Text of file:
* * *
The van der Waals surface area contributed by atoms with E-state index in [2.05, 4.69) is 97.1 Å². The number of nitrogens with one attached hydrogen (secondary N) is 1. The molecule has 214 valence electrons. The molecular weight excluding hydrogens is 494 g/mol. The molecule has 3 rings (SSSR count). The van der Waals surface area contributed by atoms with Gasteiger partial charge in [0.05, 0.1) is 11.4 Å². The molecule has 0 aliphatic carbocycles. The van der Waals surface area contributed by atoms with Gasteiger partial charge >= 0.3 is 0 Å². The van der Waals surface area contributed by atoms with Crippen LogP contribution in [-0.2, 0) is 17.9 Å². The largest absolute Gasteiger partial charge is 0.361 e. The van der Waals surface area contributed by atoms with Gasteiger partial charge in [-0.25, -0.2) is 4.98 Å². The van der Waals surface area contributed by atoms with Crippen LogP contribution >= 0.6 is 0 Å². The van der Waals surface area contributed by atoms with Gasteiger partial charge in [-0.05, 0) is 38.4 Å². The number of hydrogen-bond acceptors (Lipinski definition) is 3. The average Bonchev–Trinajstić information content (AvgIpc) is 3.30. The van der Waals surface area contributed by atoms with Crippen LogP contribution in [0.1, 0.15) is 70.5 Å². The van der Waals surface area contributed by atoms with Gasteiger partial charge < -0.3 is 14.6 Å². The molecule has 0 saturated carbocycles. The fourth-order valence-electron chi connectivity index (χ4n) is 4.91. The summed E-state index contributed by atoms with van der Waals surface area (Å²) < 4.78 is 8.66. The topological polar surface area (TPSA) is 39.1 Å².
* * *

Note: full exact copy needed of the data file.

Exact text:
The van der Waals surface area contributed by atoms with E-state index in [2.05, 4.69) is 97.1 Å². The number of nitrogens with one attached hydrogen (secondary N) is 1. The molecule has 214 valence electrons. The molecular weight excluding hydrogens is 494 g/mol. The molecule has 3 rings (SSSR count). The van der Waals surface area contributed by atoms with Gasteiger partial charge in [0.05, 0.1) is 11.4 Å². The molecule has 0 aliphatic carbocycles. The van der Waals surface area contributed by atoms with Gasteiger partial charge >= 0.3 is 0 Å². The van der Waals surface area contributed by atoms with Crippen LogP contribution in [-0.2, 0) is 17.9 Å². The largest absolute Gasteiger partial charge is 0.361 e. The van der Waals surface area contributed by atoms with Gasteiger partial charge in [-0.25, -0.2) is 4.98 Å². The van der Waals surface area contributed by atoms with Crippen LogP contribution >= 0.6 is 0 Å². The van der Waals surface area contributed by atoms with Gasteiger partial charge in [-0.05, 0) is 38.4 Å². The number of hydrogen-bond acceptors (Lipinski definition) is 3. The average Bonchev–Trinajstić information content (AvgIpc) is 3.30. The van der Waals surface area contributed by atoms with Crippen LogP contribution in [0.1, 0.15) is 70.5 Å². The van der Waals surface area contributed by atoms with Gasteiger partial charge < -0.3 is 14.6 Å². The molecule has 0 saturated carbocycles. The fourth-order valence-electron chi connectivity index (χ4n) is 4.91. The summed E-state index contributed by atoms with van der Waals surface area (Å²) < 4.78 is 8.66. The topological polar surface area (TPSA) is 39.1 Å².